Health Minister Ryan Park has announced that the Illawarra's hospitals will get an influx of new nursing staff in 2024, with 173 graduate nurses and midwives to start work across the region.
Across the state, more than 3,400 graduate nurses and midwives will commence work in the NSW public health system, Mr Park said.
This year's allocation is slightly more than in 2023, when 166 new graduate nurses and midwives began work in the Illawarra Shoalhaven Local Health District under the Coalition government.
Mr Park welcomed the graduates to the health system and his local area.
"I welcome these graduates who have chosen a rewarding career not only with NSW Health but also Illawarra Shoalhaven LHD and thank them for their commitment to providing high quality, compassionate healthcare to the people of NSW," he said.
"NSW has one of the best health systems in the world, and throughout their career I am determined to give these new nurses and midwives the support they need to make it even better."
Before being elected health minister, Mr Park said overhauling staffing for nurses and midwives in hospitals was his top priority.
Since taking on the job, Labor has set up a taskforce to implement its promised "staff staffing levels", abolished the Coalition's wages cap for public sector workers, and funded 1112 temporary nursing jobs across the state to become permanent.
Despite this, Wollongong nurses said their working conditions remained worse than ever at the end of 2023, with a survey revealing the vast majority were feeling burnt out and underpaid.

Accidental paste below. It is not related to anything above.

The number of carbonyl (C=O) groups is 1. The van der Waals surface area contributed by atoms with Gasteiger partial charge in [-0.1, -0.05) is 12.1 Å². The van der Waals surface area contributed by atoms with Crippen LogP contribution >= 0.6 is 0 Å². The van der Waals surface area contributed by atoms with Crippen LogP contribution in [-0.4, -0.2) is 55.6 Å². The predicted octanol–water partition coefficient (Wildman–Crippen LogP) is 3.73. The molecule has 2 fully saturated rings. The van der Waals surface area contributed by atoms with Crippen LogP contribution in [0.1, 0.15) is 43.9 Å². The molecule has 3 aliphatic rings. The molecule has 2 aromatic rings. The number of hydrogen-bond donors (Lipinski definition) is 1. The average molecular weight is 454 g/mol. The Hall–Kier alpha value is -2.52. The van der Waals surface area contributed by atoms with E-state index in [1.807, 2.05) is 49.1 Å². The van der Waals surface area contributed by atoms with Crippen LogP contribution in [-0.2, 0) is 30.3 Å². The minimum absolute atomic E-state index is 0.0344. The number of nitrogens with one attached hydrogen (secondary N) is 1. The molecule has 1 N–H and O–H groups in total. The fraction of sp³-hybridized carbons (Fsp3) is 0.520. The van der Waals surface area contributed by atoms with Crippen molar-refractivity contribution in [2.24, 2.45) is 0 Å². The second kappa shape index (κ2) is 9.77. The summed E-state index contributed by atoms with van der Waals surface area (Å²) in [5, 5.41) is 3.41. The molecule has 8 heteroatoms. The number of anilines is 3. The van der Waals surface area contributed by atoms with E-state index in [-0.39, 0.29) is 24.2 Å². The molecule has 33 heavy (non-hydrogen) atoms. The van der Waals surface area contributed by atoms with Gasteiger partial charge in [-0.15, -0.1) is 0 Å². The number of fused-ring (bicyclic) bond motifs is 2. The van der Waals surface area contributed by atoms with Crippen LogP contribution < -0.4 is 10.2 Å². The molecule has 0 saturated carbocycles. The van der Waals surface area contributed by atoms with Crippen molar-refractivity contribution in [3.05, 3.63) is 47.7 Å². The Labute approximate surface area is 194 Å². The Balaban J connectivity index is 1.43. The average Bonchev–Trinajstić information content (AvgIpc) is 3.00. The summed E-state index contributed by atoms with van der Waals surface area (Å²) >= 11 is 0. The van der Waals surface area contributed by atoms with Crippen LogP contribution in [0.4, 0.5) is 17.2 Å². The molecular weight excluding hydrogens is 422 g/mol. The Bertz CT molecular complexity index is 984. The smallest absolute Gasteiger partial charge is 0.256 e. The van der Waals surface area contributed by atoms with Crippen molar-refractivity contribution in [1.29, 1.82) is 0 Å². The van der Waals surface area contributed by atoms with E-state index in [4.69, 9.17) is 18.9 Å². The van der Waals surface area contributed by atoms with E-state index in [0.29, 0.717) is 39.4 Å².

Union delegates from the NSW Nurses and Midwives Association said record demand at hospitals and a push to get people through the hospital quickly was adding to their exhaustion, with members becoming impatient as they wait for new staffing ratios.
"We understand it will take time, but people were really excited that maybe something will change - but we're nine months down the track and we're not seeing any change," Wollongong Hospital NSW NMA branch president Bianca Vergouw said.
"We still feel underpaid and unsupported, and we're still working short most shifts. For people working on the floor, they just walk into work and nothing has changed."
Late last year, Mr Park's office said the government was working closely with union representatives to "deliver on seismic structural reforms to foster a supported and capable workforce".
"Nurses care for and treat patients often in the most distressing of circumstances, which has not been helped by 12 years of underinvestment in our state's health workforce," the spokesperson said.
"These are ambitious reforms the NSW Government will achieve by listening to and working with our frontline staff."